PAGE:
This last remake (thus far) of the Jean Webster novel Daddy Long Legs was extensively revised to accommodate the talents of Fred Astaire and Leslie Caron. Fragments of the basic plot remain: American millionaire Astaire is the unknown benefactor of French orphan girl Caron, financing the girl's education on the proviso that his identity never be revealed to her. Moved by Caron's letters of thanks, Astaire's secretary Thelma Ritter advises Astaire to go to France to visit the "child". When he arrives, he finds that his ward has grown up rather nicely, and the two fall in love--though Caron never knows until the very end who Astaire really is. The old story has been updated to allow for an elaborate "cowboy" number and a couple of Eisenhower jokes. Highlights include a solo ballet by Caron and a wonderful Astaire routine involving a set of drums. The score for Daddy Long Legs is unremarkable save for Johnny Mercer's hit "Something's Gotta Give". ~ Hal Erickson, Rovi

Cole Porter's Gay Paree musical about the introduction in Montmartre in 1896 of the notorious Can-Can dance, is brought to the screen, filtered through a Rat Pack sensibility. Shirley MacLaine stars as Simone Pistache, the perky and vivacious owner of a Parisian cafe, who, aided by her swingin' boyfriend Francois Dumais (Frank Sinatra), is trying to keep her establishment from being closed down by the Paris authorities because of Simone's insistence on treating her patrons to the Can-Can, the salacious dance outlawed by French law. Maurice Chevalier is a kindly French judge who graciously looked the other way, but another hard-nosed judge, Philippe Forrestier (Louis Jordan), turns up the heat on Simone to close her cafe. That is, until Simone turns up the heat on him, and Phillippe falls hard for Simone. ~ Paul Brenner, Rovi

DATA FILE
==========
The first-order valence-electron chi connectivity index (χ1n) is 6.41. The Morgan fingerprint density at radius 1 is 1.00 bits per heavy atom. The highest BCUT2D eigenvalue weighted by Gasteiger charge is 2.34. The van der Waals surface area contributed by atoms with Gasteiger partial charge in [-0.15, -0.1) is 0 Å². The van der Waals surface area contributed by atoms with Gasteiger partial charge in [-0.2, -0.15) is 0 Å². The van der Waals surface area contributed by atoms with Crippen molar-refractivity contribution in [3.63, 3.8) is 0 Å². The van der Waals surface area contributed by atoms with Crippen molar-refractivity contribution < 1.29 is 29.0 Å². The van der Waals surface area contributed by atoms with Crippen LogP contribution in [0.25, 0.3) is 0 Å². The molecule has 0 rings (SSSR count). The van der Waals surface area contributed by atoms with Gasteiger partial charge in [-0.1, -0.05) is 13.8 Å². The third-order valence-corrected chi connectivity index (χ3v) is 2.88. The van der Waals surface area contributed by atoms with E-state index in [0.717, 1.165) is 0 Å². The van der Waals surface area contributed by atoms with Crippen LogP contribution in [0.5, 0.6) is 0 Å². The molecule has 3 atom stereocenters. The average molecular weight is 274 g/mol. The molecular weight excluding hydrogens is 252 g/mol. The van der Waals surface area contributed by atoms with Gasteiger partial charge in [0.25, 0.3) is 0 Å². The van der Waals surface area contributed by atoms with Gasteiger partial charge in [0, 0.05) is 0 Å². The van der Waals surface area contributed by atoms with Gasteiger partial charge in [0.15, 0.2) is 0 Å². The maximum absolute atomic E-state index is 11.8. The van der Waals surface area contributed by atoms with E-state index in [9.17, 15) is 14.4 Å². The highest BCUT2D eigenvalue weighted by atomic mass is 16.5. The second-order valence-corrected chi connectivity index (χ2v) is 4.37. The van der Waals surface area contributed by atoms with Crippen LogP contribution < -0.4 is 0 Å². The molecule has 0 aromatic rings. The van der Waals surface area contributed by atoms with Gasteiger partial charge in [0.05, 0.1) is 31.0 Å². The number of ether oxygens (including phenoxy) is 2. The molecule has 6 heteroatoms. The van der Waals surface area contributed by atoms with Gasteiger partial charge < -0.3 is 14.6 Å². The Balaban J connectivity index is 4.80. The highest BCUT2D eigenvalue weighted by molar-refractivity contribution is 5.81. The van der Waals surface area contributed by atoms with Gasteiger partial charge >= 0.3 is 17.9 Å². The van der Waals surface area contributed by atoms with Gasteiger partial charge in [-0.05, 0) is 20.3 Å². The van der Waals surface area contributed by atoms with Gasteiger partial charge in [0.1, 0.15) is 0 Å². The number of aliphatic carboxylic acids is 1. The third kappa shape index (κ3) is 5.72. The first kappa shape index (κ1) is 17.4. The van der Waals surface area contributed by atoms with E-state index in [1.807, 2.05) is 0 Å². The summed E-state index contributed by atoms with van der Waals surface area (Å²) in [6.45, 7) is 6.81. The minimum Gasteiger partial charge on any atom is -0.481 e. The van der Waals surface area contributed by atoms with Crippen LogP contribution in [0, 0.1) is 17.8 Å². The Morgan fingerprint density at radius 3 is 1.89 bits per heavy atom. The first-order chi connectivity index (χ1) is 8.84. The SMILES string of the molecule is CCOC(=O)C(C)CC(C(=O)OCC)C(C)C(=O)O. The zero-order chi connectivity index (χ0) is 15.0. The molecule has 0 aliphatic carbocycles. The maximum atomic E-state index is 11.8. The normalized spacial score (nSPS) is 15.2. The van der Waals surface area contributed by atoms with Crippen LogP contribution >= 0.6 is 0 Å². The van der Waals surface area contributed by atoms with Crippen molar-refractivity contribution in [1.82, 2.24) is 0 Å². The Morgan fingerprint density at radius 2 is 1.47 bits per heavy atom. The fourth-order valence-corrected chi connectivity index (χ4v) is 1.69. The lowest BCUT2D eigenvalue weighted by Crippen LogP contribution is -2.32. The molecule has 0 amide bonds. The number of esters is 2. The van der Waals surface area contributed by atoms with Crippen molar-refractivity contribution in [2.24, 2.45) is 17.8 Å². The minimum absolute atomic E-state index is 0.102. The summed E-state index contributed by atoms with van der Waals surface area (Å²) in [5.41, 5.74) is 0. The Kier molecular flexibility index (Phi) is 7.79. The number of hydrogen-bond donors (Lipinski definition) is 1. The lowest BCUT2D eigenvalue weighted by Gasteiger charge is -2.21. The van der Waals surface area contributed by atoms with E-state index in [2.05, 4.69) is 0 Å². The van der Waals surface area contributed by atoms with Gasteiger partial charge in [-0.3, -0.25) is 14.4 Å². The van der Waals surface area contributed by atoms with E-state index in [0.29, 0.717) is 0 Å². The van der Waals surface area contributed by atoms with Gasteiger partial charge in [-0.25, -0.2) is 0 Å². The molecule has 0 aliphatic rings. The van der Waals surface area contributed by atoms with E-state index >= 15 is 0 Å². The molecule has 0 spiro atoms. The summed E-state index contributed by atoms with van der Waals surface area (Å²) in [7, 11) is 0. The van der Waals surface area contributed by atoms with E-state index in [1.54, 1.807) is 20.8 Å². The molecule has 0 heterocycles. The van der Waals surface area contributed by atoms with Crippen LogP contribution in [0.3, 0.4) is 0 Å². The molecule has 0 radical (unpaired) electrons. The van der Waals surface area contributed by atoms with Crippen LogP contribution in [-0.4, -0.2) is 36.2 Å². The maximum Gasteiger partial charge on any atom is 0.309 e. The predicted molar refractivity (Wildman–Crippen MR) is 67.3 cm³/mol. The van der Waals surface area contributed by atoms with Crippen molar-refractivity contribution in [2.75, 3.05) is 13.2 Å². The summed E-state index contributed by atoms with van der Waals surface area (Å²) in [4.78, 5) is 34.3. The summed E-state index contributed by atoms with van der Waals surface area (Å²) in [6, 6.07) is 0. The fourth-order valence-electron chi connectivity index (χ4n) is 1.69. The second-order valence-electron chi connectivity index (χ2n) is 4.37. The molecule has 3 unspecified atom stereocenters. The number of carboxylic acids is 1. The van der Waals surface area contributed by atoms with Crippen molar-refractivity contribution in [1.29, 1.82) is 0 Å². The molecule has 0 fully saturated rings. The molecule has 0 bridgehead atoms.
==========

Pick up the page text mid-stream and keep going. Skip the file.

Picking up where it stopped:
Anna and the King of Siam
More serious and less colorful than The King And I, Anna And The King Of Siam is still a well-crafted and elaborate spectacle. Leonowens (Irene Dunne) and her son travel to the tiny kingdom of Siam, where she has been hired to teach Western ways and culture to the multitudes of children sired by the King (Rex Harrison). All too soon, however, the King and Anna clash over the differences in their ways and cultures; Anna is also drawn into a palace romance between the concubine, Tuptim (Linda Darnell), and another man, which ends in tragedy. Whereas The King And I focused on the budding relationship between Anna and the King, the non-musical version is a more straightforward reading of Margaret Landon's book about the real Anna Leonowens. Harrison made his screen debut in the role, which became synonymous with Yul Brynner in the 1956 musical version. ~ Don Kaye, Rovi